Tremble Dance

Today is National Honeybee Day. I think that is pretty spectacular, that we have a day to celebrate this community of industrious girls who work to support their Queen (albeit, this is a community with not many job discriptions or titles).  These girls are going far afield for nectar, filling their saddlebags with goods, and then bringing it back to the community while on the way, waving on the sisterhood to good places to gather more food, to ease their challenge of new fields and new destinations. Single minded determination, single minded collaboration. One cannot exist without the other. One cannot exist without each other. These bees work hard...and really do not play but exist to keep the community going, moving, steady, comfortable. Perhaps instead of happiness, there is contentment in keeping the hive stable and keeping the poor exhausted Queen in food and place to keep spawning the next generation of bees.

Think of the winters here. The bees (when they do survive) eat down their reserves of honey--feeding on quick calories to keep them swarming in the hive--surrounding their Queen, generating enough heat to keep the cold somewhat at bay, and to get through this hard season devoid of flowers, of pollen, of nectar, of living life.  My god....look at how hot they keep the hive. Think of the energy needed to keep the Queen warm enough to resume laying...Wikipedia takes my clueless understanding and takes it to a lovely process:"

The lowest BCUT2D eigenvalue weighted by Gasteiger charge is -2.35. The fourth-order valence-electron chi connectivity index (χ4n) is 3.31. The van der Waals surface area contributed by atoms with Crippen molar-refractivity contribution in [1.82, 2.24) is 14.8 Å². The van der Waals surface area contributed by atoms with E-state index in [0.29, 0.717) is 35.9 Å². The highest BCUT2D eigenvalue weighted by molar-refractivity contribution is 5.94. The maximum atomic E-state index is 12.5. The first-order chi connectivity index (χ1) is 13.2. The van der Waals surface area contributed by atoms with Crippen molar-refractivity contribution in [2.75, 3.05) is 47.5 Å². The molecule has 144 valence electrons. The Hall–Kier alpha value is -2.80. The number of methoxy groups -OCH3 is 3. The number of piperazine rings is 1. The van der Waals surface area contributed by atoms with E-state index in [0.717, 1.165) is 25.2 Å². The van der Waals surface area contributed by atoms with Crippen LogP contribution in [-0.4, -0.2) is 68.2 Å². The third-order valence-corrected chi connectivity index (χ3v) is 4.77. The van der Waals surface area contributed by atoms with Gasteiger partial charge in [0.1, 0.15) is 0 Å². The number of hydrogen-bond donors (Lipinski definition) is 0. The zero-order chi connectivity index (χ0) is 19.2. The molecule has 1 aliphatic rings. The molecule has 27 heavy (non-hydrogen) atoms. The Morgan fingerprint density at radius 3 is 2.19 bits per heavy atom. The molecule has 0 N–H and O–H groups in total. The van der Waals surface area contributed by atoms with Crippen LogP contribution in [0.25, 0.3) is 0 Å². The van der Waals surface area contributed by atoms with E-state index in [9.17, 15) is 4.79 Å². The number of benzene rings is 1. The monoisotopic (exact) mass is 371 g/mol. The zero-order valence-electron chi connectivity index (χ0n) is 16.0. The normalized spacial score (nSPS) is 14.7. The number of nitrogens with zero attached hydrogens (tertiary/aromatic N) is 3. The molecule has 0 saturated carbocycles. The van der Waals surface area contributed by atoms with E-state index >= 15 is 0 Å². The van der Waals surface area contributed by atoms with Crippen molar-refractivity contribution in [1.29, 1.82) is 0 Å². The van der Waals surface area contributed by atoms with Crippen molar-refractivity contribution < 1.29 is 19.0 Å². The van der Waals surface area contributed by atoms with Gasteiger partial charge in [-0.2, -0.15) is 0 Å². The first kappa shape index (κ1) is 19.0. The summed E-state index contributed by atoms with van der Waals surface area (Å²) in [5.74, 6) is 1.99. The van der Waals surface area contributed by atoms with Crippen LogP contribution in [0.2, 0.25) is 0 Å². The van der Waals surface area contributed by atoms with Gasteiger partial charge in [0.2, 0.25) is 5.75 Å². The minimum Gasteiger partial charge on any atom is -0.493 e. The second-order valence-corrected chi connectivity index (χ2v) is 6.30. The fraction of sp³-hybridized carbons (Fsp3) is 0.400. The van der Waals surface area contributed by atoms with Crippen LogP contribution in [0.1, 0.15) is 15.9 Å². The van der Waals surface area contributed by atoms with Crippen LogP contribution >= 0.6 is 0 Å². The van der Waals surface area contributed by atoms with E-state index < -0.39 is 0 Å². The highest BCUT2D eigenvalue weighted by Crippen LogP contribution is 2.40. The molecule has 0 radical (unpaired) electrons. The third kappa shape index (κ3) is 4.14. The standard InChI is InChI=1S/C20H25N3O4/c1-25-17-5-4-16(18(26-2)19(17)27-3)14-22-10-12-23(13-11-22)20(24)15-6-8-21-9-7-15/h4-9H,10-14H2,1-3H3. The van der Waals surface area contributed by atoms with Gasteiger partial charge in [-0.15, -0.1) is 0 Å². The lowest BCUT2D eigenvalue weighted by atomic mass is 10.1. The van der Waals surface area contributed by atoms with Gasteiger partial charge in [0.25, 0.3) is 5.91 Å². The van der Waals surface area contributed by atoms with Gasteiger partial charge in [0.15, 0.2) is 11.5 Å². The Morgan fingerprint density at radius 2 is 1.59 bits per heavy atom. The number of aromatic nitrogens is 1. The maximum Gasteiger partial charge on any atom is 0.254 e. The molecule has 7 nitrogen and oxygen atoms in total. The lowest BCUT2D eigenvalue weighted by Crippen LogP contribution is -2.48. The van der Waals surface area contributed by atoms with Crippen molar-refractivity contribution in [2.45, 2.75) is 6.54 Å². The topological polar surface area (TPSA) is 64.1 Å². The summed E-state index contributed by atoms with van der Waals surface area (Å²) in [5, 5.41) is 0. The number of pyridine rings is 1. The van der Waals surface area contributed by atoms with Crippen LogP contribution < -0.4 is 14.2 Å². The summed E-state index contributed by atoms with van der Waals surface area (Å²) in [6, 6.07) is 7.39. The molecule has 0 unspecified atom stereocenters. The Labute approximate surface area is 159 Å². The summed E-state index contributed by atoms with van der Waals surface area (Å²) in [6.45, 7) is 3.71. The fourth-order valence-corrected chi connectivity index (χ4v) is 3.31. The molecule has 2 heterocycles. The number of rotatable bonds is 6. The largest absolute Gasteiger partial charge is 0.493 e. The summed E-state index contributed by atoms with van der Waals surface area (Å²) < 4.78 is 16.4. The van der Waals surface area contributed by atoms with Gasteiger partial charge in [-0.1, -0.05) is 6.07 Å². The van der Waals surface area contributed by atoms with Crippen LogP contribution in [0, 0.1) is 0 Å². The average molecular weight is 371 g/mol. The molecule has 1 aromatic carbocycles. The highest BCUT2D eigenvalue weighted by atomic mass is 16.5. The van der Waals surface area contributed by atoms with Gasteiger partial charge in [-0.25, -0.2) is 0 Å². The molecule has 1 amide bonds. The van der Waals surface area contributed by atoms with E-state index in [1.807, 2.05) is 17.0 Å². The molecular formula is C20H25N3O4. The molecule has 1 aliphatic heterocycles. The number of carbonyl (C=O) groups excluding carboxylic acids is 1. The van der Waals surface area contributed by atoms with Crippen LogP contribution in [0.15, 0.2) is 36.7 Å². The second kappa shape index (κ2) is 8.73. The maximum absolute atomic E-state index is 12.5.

From Wikipdedia: Winter survival

In cold climates, honey bees stop flying when the temperature drops below about 10 °C (50 °F) and crowd into the central area of the hive to form a "winter cluster". The worker bees huddle around the queen bee at the center of the cluster, shivering to keep the center between 27 °C (81 °F) at the start of winter (during the broodless period) and 34 °C (93 °F) once the queen resumes laying. The worker bees rotate through the cluster from the outside to the inside so that no bee gets too cold. The outside edges of the cluster stay at about 8–9 °C (46–48 °F). The colder the weather is outside, the more compact the cluster becomes. During winter, they consume their stored honey to produce body heat. The amount of honey consumed during the winter is a function of winter length and severity, but ranges in temperate climates from 15 to 50 kg (30 to 100 pounds).[10]

Bees are symbolic of resurrection and immortality. They have been used on heraldic crests or to represent aspects of a religion or faith. Take the beehive and bee as it relates to the Mormons, the Quintessential American religion>> see here>>

So, there is something to think about at the crest of this time of fruitful harvests, glorious sun and rain, and days to buzz, collect pollen and prepare for more difficult times ahead.